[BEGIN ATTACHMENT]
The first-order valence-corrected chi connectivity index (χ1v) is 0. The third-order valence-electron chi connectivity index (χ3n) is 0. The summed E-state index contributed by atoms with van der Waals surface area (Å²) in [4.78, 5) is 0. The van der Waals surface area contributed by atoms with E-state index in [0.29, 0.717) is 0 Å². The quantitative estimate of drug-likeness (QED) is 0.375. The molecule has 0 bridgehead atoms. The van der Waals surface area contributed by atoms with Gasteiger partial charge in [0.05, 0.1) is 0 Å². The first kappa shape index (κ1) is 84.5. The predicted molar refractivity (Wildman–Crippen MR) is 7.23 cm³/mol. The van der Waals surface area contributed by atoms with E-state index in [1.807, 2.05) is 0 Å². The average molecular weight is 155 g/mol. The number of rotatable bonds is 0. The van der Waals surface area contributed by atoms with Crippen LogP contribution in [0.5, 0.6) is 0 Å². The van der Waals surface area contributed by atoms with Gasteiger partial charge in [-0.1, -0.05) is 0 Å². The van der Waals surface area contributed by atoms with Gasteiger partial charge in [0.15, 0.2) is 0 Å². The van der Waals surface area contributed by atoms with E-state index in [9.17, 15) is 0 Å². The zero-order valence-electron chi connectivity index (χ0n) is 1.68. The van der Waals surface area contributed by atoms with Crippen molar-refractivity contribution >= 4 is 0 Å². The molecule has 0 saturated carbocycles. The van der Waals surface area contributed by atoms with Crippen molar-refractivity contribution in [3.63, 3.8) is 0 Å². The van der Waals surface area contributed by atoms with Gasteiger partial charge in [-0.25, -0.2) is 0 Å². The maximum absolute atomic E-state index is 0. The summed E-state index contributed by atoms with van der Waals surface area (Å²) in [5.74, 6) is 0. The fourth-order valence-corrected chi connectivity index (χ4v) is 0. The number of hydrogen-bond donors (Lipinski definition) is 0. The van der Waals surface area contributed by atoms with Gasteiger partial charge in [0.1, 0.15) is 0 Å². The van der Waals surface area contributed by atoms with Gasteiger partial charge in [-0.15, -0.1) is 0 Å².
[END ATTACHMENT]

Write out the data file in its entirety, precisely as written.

The first-order valence-corrected chi connectivity index (χ1v) is 0. The third-order valence-electron chi connectivity index (χ3n) is 0. The summed E-state index contributed by atoms with van der Waals surface area (Å²) in [4.78, 5) is 0. The van der Waals surface area contributed by atoms with E-state index in [0.29, 0.717) is 0 Å². The quantitative estimate of drug-likeness (QED) is 0.375. The molecule has 0 bridgehead atoms. The van der Waals surface area contributed by atoms with Gasteiger partial charge in [0.05, 0.1) is 0 Å². The first kappa shape index (κ1) is 84.5. The predicted molar refractivity (Wildman–Crippen MR) is 7.23 cm³/mol. The van der Waals surface area contributed by atoms with E-state index in [1.807, 2.05) is 0 Å². The average molecular weight is 155 g/mol. The number of rotatable bonds is 0. The van der Waals surface area contributed by atoms with Crippen LogP contribution in [0.5, 0.6) is 0 Å². The van der Waals surface area contributed by atoms with Gasteiger partial charge in [-0.1, -0.05) is 0 Å². The van der Waals surface area contributed by atoms with Gasteiger partial charge in [0.15, 0.2) is 0 Å². The van der Waals surface area contributed by atoms with E-state index in [9.17, 15) is 0 Å². The zero-order valence-electron chi connectivity index (χ0n) is 1.68. The van der Waals surface area contributed by atoms with Crippen molar-refractivity contribution >= 4 is 0 Å². The molecule has 0 saturated carbocycles. The van der Waals surface area contributed by atoms with Crippen molar-refractivity contribution in [3.63, 3.8) is 0 Å². The van der Waals surface area contributed by atoms with Gasteiger partial charge in [-0.25, -0.2) is 0 Å². The maximum absolute atomic E-state index is 0. The summed E-state index contributed by atoms with van der Waals surface area (Å²) in [5.74, 6) is 0. The fourth-order valence-corrected chi connectivity index (χ4v) is 0. The number of hydrogen-bond donors (Lipinski definition) is 0. The van der Waals surface area contributed by atoms with Gasteiger partial charge in [0.1, 0.15) is 0 Å². The van der Waals surface area contributed by atoms with Gasteiger partial charge in [-0.15, -0.1) is 0 Å².